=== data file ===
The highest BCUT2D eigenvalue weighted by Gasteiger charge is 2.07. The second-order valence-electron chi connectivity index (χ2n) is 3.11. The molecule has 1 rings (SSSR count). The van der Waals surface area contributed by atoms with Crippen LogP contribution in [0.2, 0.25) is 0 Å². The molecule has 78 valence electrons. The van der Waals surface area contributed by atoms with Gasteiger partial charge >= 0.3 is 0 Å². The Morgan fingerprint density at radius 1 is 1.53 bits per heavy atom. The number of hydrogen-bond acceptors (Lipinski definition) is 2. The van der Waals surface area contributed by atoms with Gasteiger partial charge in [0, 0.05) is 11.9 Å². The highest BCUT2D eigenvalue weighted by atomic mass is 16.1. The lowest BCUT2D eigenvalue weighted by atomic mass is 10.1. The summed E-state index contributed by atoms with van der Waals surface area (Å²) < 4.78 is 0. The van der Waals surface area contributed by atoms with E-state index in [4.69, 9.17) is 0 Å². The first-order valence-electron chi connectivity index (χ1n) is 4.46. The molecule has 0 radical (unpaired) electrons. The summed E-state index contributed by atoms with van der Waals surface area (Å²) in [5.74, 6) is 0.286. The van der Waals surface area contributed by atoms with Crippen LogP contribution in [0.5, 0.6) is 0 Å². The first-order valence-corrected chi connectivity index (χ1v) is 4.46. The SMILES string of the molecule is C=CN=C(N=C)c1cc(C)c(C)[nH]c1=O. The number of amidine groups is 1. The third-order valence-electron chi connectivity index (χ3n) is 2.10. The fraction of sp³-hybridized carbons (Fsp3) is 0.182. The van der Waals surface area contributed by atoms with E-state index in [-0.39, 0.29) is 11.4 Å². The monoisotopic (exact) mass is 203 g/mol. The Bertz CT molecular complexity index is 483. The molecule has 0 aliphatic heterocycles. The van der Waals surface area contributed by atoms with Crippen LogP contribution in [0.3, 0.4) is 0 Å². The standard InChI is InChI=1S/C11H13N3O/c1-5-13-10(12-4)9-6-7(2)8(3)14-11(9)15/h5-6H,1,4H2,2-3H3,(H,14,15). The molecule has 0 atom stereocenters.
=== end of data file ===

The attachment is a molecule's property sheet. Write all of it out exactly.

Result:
The highest BCUT2D eigenvalue weighted by Gasteiger charge is 2.07. The second-order valence-electron chi connectivity index (χ2n) is 3.11. The molecule has 1 rings (SSSR count). The van der Waals surface area contributed by atoms with Crippen LogP contribution in [0.2, 0.25) is 0 Å². The molecule has 78 valence electrons. The van der Waals surface area contributed by atoms with Gasteiger partial charge >= 0.3 is 0 Å². The Morgan fingerprint density at radius 1 is 1.53 bits per heavy atom. The number of hydrogen-bond acceptors (Lipinski definition) is 2. The van der Waals surface area contributed by atoms with Gasteiger partial charge in [0, 0.05) is 11.9 Å². The highest BCUT2D eigenvalue weighted by atomic mass is 16.1. The lowest BCUT2D eigenvalue weighted by atomic mass is 10.1. The summed E-state index contributed by atoms with van der Waals surface area (Å²) < 4.78 is 0. The van der Waals surface area contributed by atoms with E-state index in [4.69, 9.17) is 0 Å². The first-order valence-electron chi connectivity index (χ1n) is 4.46. The molecule has 0 radical (unpaired) electrons. The summed E-state index contributed by atoms with van der Waals surface area (Å²) in [5.74, 6) is 0.286. The van der Waals surface area contributed by atoms with Crippen LogP contribution in [0.5, 0.6) is 0 Å². The first-order valence-corrected chi connectivity index (χ1v) is 4.46. The SMILES string of the molecule is C=CN=C(N=C)c1cc(C)c(C)[nH]c1=O. The number of amidine groups is 1. The third-order valence-electron chi connectivity index (χ3n) is 2.10. The fraction of sp³-hybridized carbons (Fsp3) is 0.182. The van der Waals surface area contributed by atoms with E-state index in [-0.39, 0.29) is 11.4 Å². The monoisotopic (exact) mass is 203 g/mol. The Bertz CT molecular complexity index is 483. The molecule has 0 aliphatic heterocycles. The van der Waals surface area contributed by atoms with Crippen LogP contribution in [0.3, 0.4) is 0 Å². The standard InChI is InChI=1S/C11H13N3O/c1-5-13-10(12-4)9-6-7(2)8(3)14-11(9)15/h5-6H,1,4H2,2-3H3,(H,14,15). The molecule has 0 atom stereocenters.